These studies however focused on flies caught near high-density vertebrate populations, which raises questions about the broad applicability of this method. In this study, we investigate whether flies are suitable for vertebrate-infecting microorganism surveillance in complex ecosystems with high species richness. We analyzed flies collected in a remote tropical rainforest, Taï National Park (TNP), Côte d’Ivoire, and focused on an a priori favorable target: adenoviruses (AdV; family Adenoviridae). AdV are shed massively in feces, are usually host-specific and have already been detected in many vertebrates in TNP24,25.
Out of 498 flies, 156 (31%) contained mammalian 16 S mt DNA. We considered all mammal positive flies as suitable for AdV screening, but due to shortage of material we could only test 142 of these flies. From eight flies AdV DNA could be amplified and sequenced once and six AdV sequences could be confirmed a second time. A BLAST search revealed that four of the six sequences were ≥98% identical to a simian AdV sequence determined from a mona monkey (Cercopithecus campbelli, KP274048) in Côte d’Ivoire (Fly 92, Fly 101, Fly 740, Fly 1355)26. The remaining two sequences (Fly 381, Fly 1375) showed 100% identity with simian AdV sequences obtained from captive chimpanzees in the US (FJ025905, FJ025926) and from a wild chimpanzee in TNP (JN163974) and 98% identity with a murine AdV 2 sequence (NC014899), respectively (Table 1).
We also performed phylogenetic analyses in both maximum likelihood and Bayesian frameworks to better determine the position of fly-derived AdV sequences within the AdV family tree (Fig. 1). In line with the BLAST search, sequences from Fly 92, Fly 101, Fly 740 and Fly 1355 formed a well-supported clade with the mona monkey AdV sequence (aLRT 0.99, pp 1; Fig. 2C). The sequence of Fly 381 clustered with AdV sequences from captive and wild chimpanzees (FJ025905, FJ025926, JN163974, FJ025906, FJ025904, FJ0295899; aLRT 0.98, pp 1; Fig. 2B)24,27. These sequences nested within the clade corresponding to species Human mastadenovirus C, albeit with a much lower statistical support (HAdV-C; aLRT 0.93, pp 0.85). The sequence of Fly 1375 was most closely related to the murine AdV B (Murine AdV 2) sequence (aLRT 0.99, pp 1; Fig. 2A).
Meal analyses based on Sanger sequencing identified plausible hosts in 3 of the 6 AdV positive flies (Fly 92, Fly 101, Fly 1355; Table 1). To further investigate potential hosts, we performed an in-depth fly meal analysis of all six AdV positive flies using a metabarcoding approach. After quality trimming, 65,552 reads–8,683 to 12,278 reads per fly - were used for taxonomic assignment. Overall, we identified hosts from 9 mammal families and 10 genera/species. Five flies contained DNA from multiple hosts (Fly 92, Fly 101, Fly 381, Fly 1355, Fly 1375; Table 1). The 3 plausible hosts identified by Sanger sequencing were confirmed by this approach. Fly 740, which harbored one of the simian AdV sequences, only contained rodent DNA fragments. For the last two flies, the metabarcoding approach revealed the presence of DNA fragments belonging to plausible hosts, i.e. rodents in Fly 1375 and a hominid in Fly 381. As the hominid family contains the two closely related genera Homo and Pan, we manually checked the according sequences and were able to refine the assignment to Pan troglodytes.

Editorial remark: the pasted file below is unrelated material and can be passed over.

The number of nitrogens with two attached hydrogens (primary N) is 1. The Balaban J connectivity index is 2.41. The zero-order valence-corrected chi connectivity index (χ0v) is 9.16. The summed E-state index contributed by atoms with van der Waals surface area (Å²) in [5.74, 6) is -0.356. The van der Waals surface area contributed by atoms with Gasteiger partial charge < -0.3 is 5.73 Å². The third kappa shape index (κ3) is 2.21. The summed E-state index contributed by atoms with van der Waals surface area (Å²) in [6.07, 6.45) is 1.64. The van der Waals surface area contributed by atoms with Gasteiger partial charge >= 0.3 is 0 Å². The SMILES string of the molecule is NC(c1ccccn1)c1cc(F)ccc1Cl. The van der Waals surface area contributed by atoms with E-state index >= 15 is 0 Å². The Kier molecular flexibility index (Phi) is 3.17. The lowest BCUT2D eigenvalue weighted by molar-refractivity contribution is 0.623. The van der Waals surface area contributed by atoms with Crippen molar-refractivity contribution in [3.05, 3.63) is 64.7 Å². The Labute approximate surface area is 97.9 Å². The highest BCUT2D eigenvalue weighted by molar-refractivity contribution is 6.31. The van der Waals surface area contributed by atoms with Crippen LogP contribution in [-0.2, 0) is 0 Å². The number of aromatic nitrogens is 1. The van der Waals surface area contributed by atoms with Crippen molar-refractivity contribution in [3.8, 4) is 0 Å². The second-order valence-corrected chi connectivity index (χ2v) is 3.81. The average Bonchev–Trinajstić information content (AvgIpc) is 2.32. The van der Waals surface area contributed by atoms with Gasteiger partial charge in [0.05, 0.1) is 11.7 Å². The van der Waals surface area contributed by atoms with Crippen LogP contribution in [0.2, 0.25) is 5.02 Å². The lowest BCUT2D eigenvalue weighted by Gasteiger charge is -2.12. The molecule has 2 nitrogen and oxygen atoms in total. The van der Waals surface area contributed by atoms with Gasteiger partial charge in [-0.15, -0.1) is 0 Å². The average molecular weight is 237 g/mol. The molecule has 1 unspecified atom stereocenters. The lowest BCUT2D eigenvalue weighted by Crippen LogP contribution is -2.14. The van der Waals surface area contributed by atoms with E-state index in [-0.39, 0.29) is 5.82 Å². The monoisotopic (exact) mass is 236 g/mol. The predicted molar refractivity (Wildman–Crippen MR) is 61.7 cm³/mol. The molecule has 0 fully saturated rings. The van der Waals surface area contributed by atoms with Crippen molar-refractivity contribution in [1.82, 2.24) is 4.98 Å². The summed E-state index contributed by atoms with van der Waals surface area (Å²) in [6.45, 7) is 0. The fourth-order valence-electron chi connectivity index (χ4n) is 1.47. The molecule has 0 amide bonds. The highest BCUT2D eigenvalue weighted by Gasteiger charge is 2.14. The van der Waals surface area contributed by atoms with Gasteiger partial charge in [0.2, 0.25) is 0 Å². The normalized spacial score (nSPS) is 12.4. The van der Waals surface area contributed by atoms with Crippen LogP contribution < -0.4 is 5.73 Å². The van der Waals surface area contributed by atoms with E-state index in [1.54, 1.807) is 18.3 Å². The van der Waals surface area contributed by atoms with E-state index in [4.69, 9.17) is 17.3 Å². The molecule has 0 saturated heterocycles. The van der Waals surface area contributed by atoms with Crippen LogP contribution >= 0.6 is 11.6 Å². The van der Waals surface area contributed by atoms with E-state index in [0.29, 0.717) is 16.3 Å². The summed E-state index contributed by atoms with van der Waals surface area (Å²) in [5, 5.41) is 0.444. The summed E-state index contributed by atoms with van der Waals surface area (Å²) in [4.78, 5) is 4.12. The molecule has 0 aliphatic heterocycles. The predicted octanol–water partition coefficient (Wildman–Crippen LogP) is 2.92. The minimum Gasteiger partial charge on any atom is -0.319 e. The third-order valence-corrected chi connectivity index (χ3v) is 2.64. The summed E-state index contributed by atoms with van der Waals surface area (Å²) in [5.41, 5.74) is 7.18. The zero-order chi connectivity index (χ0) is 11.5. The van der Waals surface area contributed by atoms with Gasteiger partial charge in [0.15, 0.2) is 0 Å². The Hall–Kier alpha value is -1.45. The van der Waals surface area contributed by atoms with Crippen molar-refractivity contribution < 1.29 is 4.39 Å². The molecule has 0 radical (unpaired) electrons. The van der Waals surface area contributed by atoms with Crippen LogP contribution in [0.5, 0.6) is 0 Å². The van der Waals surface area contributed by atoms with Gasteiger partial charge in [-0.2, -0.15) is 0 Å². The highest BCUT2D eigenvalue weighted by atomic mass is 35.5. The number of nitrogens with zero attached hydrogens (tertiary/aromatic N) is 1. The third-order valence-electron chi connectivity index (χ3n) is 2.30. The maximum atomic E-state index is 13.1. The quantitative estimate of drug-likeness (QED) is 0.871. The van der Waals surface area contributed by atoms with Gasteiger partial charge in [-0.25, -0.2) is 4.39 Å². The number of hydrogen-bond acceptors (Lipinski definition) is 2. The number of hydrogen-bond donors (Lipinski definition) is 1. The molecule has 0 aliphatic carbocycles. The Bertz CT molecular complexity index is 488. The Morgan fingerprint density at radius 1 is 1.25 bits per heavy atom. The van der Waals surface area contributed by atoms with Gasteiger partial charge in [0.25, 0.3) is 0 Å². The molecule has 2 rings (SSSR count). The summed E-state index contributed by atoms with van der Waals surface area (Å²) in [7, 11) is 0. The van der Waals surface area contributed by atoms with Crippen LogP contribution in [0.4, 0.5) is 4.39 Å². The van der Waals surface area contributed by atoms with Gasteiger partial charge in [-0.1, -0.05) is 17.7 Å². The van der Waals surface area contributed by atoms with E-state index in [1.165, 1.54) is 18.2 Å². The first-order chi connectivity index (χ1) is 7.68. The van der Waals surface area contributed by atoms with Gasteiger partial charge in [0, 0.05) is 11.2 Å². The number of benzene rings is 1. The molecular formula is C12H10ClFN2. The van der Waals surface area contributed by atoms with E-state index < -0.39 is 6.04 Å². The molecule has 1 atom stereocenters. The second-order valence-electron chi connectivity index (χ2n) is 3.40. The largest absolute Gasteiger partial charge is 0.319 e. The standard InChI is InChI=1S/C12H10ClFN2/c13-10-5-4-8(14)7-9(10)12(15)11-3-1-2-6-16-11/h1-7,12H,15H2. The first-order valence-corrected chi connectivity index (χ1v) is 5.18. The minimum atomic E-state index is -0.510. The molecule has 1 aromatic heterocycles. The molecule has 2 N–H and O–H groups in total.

We investigated the feasibility of using DNA derived from flies for the surveillance of wildlife infectious diseases. We were able to detect short AdV sequences in 6 flies, that is 4.2% of all mammal positive flies. We used these sequences for phylogenetic analyses and found that most represented AdVs known to infect monkeys and great apes in the region24,25. The close relationship of four sequences with an AdV sequence obtained from a single mona monkey supports the notion that this AdV may be relatively abundant in the region26. The fifth fly-based simian AdV sequence clustered with HAdV-C sequences and clearly belonged to the chimpanzee clade. HAdV-C viruses are very host-specific and seem to have co-diverged with their hominid hosts25. We also detected what is likely a new rodent AdV, thereby underlining the potential of flies to also monitor small-bodied species. Finally, our high-throughput fly meal analyses identified multiple hosts, including plausible ones, in 5 of 6 AdV positive flies. These results demonstrate that fly-based analyses allow for the simultaneous characterization of microorganism genetic diversity and their distribution in local mammalian hosts.
In comparison with detection rates in fecal samples (11 to 58%), the AdV detection rate in flies appears low25,28. This might result from the extreme dilution of vertebrate-infecting microorganisms in carrion flies, which itself results from the interplay of meal quantity, quality, frequency and the speed of digestive processes29. Given this low detection rate, systematic screenings would probably only make sense where fly collections established for other purposes, e.g. mammal diversity assessment, are available. Sample pooling combined with deep sequencing of PCR products may help decrease the workload and costs of such a screening approach.